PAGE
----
Ottawa Senators defenceman Chris Phillips was drafted first overall in the 1996 NHL Entry Draft. This feat was made all the more remarkable considering the diffcult obstacles he faced while growing up. Currently in his fifth NHL season, Phillips wears jersey number 4, shoots on the left, and is 6'3" and 213 lbs.
Born on March 9, 1978 in Fort McMurray, Alberta, like most young Canadians Phillips began playing hockey at a young age. Phillips played hockey in the Alberta Junior Hockey League's Fort McMurray Barons, and stayed there even after he'd decided to attempt to play hockey professionally. Although staying in Fort McMurray wasn't the best career path, Phillips had little choice. In 1988 his mother Carol was paralyzed from the waist down after contracting a virus. Two years later his father, Garth, was declared legally blind as a result of diabetes. From the age of 10, Phillips had assumed a large responsibility in caring for his parents, and as a result delayed his jump to the Western Hockey League until his older sister Jennifer finished college in 1995.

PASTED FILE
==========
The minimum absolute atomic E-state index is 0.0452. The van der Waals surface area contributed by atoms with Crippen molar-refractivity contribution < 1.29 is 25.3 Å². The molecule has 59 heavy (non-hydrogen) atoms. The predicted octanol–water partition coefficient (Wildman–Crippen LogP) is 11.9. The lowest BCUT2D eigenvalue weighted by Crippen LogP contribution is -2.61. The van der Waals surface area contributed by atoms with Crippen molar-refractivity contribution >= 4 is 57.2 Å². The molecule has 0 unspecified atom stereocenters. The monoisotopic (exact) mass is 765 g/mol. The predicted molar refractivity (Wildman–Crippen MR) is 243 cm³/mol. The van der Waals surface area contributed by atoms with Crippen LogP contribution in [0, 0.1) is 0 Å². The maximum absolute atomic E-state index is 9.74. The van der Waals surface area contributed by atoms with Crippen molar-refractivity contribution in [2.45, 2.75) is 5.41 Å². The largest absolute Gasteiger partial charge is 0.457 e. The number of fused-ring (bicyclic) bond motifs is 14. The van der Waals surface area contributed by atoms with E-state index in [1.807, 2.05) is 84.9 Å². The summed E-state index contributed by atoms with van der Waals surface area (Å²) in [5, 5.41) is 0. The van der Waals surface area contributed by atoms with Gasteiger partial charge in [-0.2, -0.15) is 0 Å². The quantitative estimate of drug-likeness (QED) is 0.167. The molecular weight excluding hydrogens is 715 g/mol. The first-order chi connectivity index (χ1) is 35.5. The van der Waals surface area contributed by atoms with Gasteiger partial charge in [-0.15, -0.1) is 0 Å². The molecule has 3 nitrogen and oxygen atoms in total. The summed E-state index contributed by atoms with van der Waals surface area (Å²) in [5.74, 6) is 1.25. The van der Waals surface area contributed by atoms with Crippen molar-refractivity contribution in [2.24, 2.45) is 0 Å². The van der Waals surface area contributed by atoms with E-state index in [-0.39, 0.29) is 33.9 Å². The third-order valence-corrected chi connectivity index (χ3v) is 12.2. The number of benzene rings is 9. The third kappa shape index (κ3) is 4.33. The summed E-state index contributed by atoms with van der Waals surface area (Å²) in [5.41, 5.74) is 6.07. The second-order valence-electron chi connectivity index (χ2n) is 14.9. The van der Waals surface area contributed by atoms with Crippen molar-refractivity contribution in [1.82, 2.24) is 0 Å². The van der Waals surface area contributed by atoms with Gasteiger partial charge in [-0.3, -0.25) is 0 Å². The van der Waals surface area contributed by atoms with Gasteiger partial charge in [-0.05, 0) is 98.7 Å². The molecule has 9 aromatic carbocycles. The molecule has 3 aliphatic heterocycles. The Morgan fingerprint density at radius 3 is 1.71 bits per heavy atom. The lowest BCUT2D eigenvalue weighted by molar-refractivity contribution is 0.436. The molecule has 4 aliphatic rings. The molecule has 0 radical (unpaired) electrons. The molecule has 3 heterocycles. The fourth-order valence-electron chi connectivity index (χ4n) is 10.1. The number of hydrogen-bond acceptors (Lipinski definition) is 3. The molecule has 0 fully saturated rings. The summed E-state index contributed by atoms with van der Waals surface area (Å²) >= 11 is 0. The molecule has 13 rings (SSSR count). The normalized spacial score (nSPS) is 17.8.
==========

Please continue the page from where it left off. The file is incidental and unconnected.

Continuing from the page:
After being drafted at number one in 1996, the Ottawa Senators' coaching staff thought it would be best to allow Phillips to develop in the WHL, away from the NHL media spotlight. Phillips began the 1996-97 WHL season playing with the Prince Albert Raiders before being traded to the Lethbridge Hurricanes, who went on to win the WHL title that season. Phillips recorded 48 points in 58 games that year, and was named a first team All-Star and the WHL's defenseman of the year. During this season Phillips also headed to Switzerland to compete in the World Junior Hockey Championships, where the Canadians took the gold medal, Chris's second in two years playing in the tournament.
At 19 years of age, Phillips cracked the Senators' roster in 1997, making his debut on October 1, 1997, against the Montreal Canadiens. Blessed at a young age with the steely nerves of a hockey veteran, and amazing speed for his size, Phillips has had many successful seasons as an Ottawa Senator. Paired with 6'9" behemoth Zdeno Chara, his defensive abilities have been a huge factor in the Sens' 2002-2003 President's Cup victory and will continue to play a large role in their future Stanley Cup hopes.